"We've already heard enough," North Korean officials told CNN of US President Donald Trump's comments
Trump's speech was absent the bellicose rhetoric he sometimes uses when discussing North Korea
North Korean officials were closely watching US President Donald Trump when he addressed the South Korean National Assembly Wednesday, but they say they weren’t listening.
Though the American leader’s tone was more subdued – and he proposed what some perceived as a conditional olive branch – officials in Pyongyang authorized to speak for the government told CNN when it comes to Trump, “we don’t care about what that mad dog may utter because we’ve already heard enough.”
Pyongyang accuses Trump and the United States of heightening tensions to a level not seen since the Korean War ended in an armistice in 1953. They say it’s actions not words that matter, pointing to three US aircraft carriers and a submarine currently off the coast of the Korean Peninsula.
“The United States is threatening us with nuclear aircraft carriers and strategic bombers. They are challenging us with with the most vicious and demeaning provocations but we will counter those threats by bolstering the power of justice in order to take out the root cause of aggression and war,” the officials said.
Trump did hint at a chance of diplomacy to resolve the standoff, but only if North Korea were to stop its provocative behavior, quit developing ballistic missiles, and agree to “complete, verifiable, and total” denuclearization. Most Korea-watchers believe that last item is a non-starter.
“The prospect of the North Koreans actually denuclearizing is near zero,” said Michael Hayden, a former head of the CIA and the NSA. “They are not irrational in this regard, they’ve seen what happens to states who have given up their nuclear programs and they’re trying to hold on to this as a matter of regime survival.”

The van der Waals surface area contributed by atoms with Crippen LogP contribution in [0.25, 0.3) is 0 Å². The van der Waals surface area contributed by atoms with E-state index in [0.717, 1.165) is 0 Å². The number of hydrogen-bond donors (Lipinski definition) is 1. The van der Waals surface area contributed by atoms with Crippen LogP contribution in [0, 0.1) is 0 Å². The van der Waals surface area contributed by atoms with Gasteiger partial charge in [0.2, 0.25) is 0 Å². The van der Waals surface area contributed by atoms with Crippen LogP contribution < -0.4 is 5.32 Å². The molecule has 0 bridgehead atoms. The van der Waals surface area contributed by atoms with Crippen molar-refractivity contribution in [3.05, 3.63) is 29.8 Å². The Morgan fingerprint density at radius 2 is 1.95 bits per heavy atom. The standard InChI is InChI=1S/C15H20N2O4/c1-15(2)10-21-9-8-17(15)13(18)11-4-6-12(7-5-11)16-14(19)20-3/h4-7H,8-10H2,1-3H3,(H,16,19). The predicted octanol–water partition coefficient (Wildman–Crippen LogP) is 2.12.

Adam Mount, a senior fellow at the Federation of American Scientists, told CNN he was particularly concerned that Trump sees North Korea giving up its nuclear weapons as a starting point, not an end of the negotiating process.
“He held to the same old insistence on complete, verifiable denculearization, without a plan to get there, which we didn’t hear,” Mount said. “That insistence will prevent any kind of forward progress.”
Why North Korea wants nukes and missiles
- North Korea has long maintained it wants nuclear weapons and long-range missiles to deter the United States from attempting to overthrow the regime of Kim Jong Un.
- Pyongyang looks at states such as Iraq -- where Saddam Hussein was overthrown by the United States -- and Libya -- its late leader, Moammar Gadhafi, gave up his nuclear ambitions for sanctions relief and aid, only to be toppled and killed after the United States intervened in his country's civil unrest -- and believes that only being able to threaten the US mainland with a retaliatory nuclear strike can stop American military intervention.
- Many experts say they believe North Korea would not use the weapons first. Kim values his regime's survival above all else and knows the use of a nuclear weapon would start a war he could not win, analysts say.
Though Trump stood before South Korean lawmakers, his audience was likely more global.
“It was a tough speech,” said Hayden. “It wasn’t over the top, it wasn’t beyond the edge. No rocket man and no fire and fury, no over-posturing about imminent action on the part of the United States. Now, that said, he didn’t point out an obvious off-ramp, as to how we get out of the circumstances that we’re in.”